Persistent passive smoking exposure increases NAFLD risk
Exposure to passive smoking from childhood through adulthood was associated with increased risk for non-alcoholic fatty liver disease, according to study results.
“Little is known about the long-term influence of passive smoking on fatty liver particularly when the exposure occurs at an early stage of life,” Feitong Wu, MD, from the Menzies Institute for Medical Research at the University of Tasmania in Australia, and colleagues wrote. “Using data from a 31-year prospective population-based cohort study, we aimed to examine the association between passive smoking in child and adult lives with adult risk of fatty liver.”
Researchers collected data from 1,315 individuals starting with childhood passive smoking (parental smoking) in 1980 and 1983. They also collected exposure to passive smoking in adulthood in 2001, 2007 and 2011. Finally, they screened for NAFLD using ultrasound in 2011.
The prevalence of NAFLD in the cohort was 16.3%.
After adjusting for factors such as adulthood physical activity and alcohol consumption, researchers found that exposure to passive smoking in childhood (RR = 1.41; 95% CI, 1.01-1.97) and adulthood (RR = 1.35; 95% CI, 1.01-1.82) was associated with higher risk for NAFLD.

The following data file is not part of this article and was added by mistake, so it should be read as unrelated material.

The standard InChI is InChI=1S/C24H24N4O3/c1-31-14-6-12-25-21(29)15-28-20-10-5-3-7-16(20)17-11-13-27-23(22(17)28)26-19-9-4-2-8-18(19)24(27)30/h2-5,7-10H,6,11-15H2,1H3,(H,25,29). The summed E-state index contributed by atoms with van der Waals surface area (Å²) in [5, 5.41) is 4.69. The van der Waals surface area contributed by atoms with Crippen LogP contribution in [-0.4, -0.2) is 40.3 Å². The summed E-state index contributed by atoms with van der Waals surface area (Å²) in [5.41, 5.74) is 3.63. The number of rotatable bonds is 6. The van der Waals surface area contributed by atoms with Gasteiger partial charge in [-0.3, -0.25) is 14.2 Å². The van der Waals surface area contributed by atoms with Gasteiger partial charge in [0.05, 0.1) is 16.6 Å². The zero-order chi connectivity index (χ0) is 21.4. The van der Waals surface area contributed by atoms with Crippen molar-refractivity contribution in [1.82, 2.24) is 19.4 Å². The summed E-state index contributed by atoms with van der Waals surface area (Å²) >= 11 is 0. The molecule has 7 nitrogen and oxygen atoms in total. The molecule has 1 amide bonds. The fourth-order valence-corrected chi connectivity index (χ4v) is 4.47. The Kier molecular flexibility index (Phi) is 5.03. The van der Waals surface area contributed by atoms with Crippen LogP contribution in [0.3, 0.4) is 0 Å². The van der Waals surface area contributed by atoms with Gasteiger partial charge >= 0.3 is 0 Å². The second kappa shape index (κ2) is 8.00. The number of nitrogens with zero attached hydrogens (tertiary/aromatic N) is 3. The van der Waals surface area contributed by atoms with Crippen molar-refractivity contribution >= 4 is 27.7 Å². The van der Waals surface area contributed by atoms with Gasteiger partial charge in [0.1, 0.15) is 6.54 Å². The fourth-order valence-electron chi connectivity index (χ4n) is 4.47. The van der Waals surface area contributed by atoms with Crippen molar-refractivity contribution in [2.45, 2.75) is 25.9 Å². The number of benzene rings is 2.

Individuals who had persistent exposure to passive smoking between childhood and adulthood had the highest risk for NAFLD (RR = 1.99; 95% CI, 1.14-3.45) compared with individuals without exposure in either childhood or adulthood.
“Individuals with persistent exposure to passive smoking between child and adult life had the highest risk of adult fatty liver,” Wu and colleagues wrote. “These findings suggest that effective strategies for preventing passive smoking in both child and adult life may substantially reduce adult risk of fatty liver.”